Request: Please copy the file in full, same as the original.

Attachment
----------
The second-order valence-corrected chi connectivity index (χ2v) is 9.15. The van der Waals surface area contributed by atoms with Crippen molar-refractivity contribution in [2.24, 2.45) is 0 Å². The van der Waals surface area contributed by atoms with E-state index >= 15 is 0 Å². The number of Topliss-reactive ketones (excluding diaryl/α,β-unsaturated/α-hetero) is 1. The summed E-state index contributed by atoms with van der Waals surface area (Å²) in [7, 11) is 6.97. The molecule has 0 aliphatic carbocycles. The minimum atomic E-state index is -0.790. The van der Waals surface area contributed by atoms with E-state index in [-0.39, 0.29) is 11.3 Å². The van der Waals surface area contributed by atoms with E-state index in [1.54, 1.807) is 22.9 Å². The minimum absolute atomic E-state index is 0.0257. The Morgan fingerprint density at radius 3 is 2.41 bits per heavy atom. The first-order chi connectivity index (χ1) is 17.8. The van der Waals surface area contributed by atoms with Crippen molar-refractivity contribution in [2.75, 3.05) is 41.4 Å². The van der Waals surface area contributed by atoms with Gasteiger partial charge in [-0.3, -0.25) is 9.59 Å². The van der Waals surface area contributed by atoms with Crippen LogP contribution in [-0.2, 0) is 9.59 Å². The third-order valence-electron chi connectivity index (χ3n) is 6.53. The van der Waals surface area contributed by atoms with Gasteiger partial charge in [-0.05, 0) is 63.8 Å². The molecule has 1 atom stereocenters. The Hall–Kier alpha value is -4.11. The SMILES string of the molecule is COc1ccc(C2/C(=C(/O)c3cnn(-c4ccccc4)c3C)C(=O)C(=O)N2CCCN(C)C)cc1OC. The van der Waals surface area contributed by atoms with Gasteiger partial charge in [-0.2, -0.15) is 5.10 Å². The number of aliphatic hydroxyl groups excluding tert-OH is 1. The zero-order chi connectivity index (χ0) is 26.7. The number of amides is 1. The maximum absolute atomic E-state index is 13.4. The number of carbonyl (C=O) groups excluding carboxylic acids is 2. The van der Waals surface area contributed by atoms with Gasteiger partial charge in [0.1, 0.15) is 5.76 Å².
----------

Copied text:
The second-order valence-corrected chi connectivity index (χ2v) is 9.15. The van der Waals surface area contributed by atoms with Crippen molar-refractivity contribution in [2.24, 2.45) is 0 Å². The van der Waals surface area contributed by atoms with E-state index >= 15 is 0 Å². The number of Topliss-reactive ketones (excluding diaryl/α,β-unsaturated/α-hetero) is 1. The summed E-state index contributed by atoms with van der Waals surface area (Å²) in [7, 11) is 6.97. The molecule has 0 aliphatic carbocycles. The minimum atomic E-state index is -0.790. The van der Waals surface area contributed by atoms with E-state index in [-0.39, 0.29) is 11.3 Å². The van der Waals surface area contributed by atoms with E-state index in [1.54, 1.807) is 22.9 Å². The minimum absolute atomic E-state index is 0.0257. The Morgan fingerprint density at radius 3 is 2.41 bits per heavy atom. The first-order chi connectivity index (χ1) is 17.8. The van der Waals surface area contributed by atoms with Crippen molar-refractivity contribution in [2.75, 3.05) is 41.4 Å². The van der Waals surface area contributed by atoms with Gasteiger partial charge in [-0.3, -0.25) is 9.59 Å². The van der Waals surface area contributed by atoms with Crippen LogP contribution in [-0.2, 0) is 9.59 Å². The third-order valence-electron chi connectivity index (χ3n) is 6.53. The van der Waals surface area contributed by atoms with Gasteiger partial charge in [-0.05, 0) is 63.8 Å². The molecule has 1 atom stereocenters. The Hall–Kier alpha value is -4.11. The SMILES string of the molecule is COc1ccc(C2/C(=C(/O)c3cnn(-c4ccccc4)c3C)C(=O)C(=O)N2CCCN(C)C)cc1OC. The van der Waals surface area contributed by atoms with Gasteiger partial charge in [-0.2, -0.15) is 5.10 Å². The number of aliphatic hydroxyl groups excluding tert-OH is 1. The zero-order chi connectivity index (χ0) is 26.7. The number of amides is 1. The maximum absolute atomic E-state index is 13.4. The number of carbonyl (C=O) groups excluding carboxylic acids is 2. The van der Waals surface area contributed by atoms with Gasteiger partial charge in [0.1, 0.15) is 5.76 Å².